Trump, South Korean leader vow to increase pressure on North Korea

Trump, South Korean leader vow to increase pressure on North Korea

US President Donald Trump will hold a series of meetings with world leaders on the sidelines of the UN General Assembly meeting next week in NY, the White House said on Friday.

"After seeing our capabilities, I am more confident than ever that our options are not only effective but overwhelming", Trump said.

The Blue House said Moon and Trump had strongly condemned the latest missile launch by North Korea, and agreed that the two nations would work with the worldwide community to implement the latest UN Security Council's resolution 2375, Park said.

Hours earlier, Pyongyang had fired a missile over Japan and into the Pacific Ocean - its longest missile flight yet - in response to fresh punitive measures imposed by the U.N. Security Council.

The launch is the 14th missile test conducted by North Korea in 2017.

America's ambassador to the United Nations is raising the prospect of US military action against North Korea if the North continues its missile and nuclear tests.

US options range from everything to accepting North Korea as a nuclear power to using military force in a bid to destroy its arsenal and even oust leader Kim Jong Un.

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Mattis told reporters on his way to Mexico that as a result of the North Korean missile test, tens of millions of Japanese people were seen going into duck and cover, which was the second time that they've had to do that since World War II.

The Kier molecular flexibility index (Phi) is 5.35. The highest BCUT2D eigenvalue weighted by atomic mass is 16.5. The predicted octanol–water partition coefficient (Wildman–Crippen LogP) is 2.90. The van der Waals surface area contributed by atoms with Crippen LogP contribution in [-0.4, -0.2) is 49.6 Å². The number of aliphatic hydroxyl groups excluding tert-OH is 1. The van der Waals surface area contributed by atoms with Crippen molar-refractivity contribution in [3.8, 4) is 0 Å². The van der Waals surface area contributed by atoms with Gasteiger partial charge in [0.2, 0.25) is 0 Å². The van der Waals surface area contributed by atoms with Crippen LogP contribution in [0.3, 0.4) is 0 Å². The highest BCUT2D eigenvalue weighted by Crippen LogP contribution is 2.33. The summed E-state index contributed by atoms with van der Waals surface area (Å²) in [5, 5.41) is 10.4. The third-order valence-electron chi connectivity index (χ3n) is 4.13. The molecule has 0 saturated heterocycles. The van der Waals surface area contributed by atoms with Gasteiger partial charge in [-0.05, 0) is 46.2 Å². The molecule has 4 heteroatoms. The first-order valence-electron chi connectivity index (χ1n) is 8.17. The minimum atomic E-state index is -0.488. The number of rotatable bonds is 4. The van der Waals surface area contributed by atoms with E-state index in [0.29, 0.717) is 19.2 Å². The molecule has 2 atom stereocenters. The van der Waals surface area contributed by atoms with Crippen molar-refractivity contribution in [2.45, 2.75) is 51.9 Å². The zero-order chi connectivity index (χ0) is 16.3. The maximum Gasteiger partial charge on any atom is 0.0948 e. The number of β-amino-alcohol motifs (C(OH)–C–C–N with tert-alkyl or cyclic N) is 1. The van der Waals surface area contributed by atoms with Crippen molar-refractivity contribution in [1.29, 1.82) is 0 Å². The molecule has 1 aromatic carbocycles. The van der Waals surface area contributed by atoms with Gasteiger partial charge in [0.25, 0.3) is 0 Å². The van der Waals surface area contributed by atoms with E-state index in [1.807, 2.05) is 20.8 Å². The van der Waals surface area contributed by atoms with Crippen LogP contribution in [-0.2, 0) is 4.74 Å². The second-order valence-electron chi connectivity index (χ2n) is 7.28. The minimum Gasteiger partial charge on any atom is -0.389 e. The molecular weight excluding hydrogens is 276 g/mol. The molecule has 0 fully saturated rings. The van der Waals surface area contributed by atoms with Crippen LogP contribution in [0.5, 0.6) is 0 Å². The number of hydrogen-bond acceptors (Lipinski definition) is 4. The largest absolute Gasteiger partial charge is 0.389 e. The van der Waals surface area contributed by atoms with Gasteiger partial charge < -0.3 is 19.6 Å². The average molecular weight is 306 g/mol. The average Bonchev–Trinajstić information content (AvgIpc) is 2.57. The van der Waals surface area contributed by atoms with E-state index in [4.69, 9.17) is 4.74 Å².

Terming the ballistic missile launch as "highly provocative", the Council members "condemned further the DPRK for its outrageous actions, and demanded that the [the country] immediately cease all such actions".

"Responding to a question, Mattis said he is not aware of any effort on the part of South Korea to shoot down the North Korean missile".

Those arguments were buttressed from within Trump's administration last month when Steven Bannon concurred that America was essentially bluffing about military options, shortly before he was pushed out as the president's strategic adviser.

Global equities investors largely shrugged off the latest missile test by North Korea as shares on Wall Street set new highs on Friday. But the North has ignored countless worldwide reproaches previously.

Russia's U.N. ambassador, Vassily Nebenzia, said the United States needed to begin talks with North Korea, something that Washington has so far ruled out. The North accuses the United States, which has 28,500 troops in South Korea, of planning to invade and regularly threatens to destroy it and its Asian allies.

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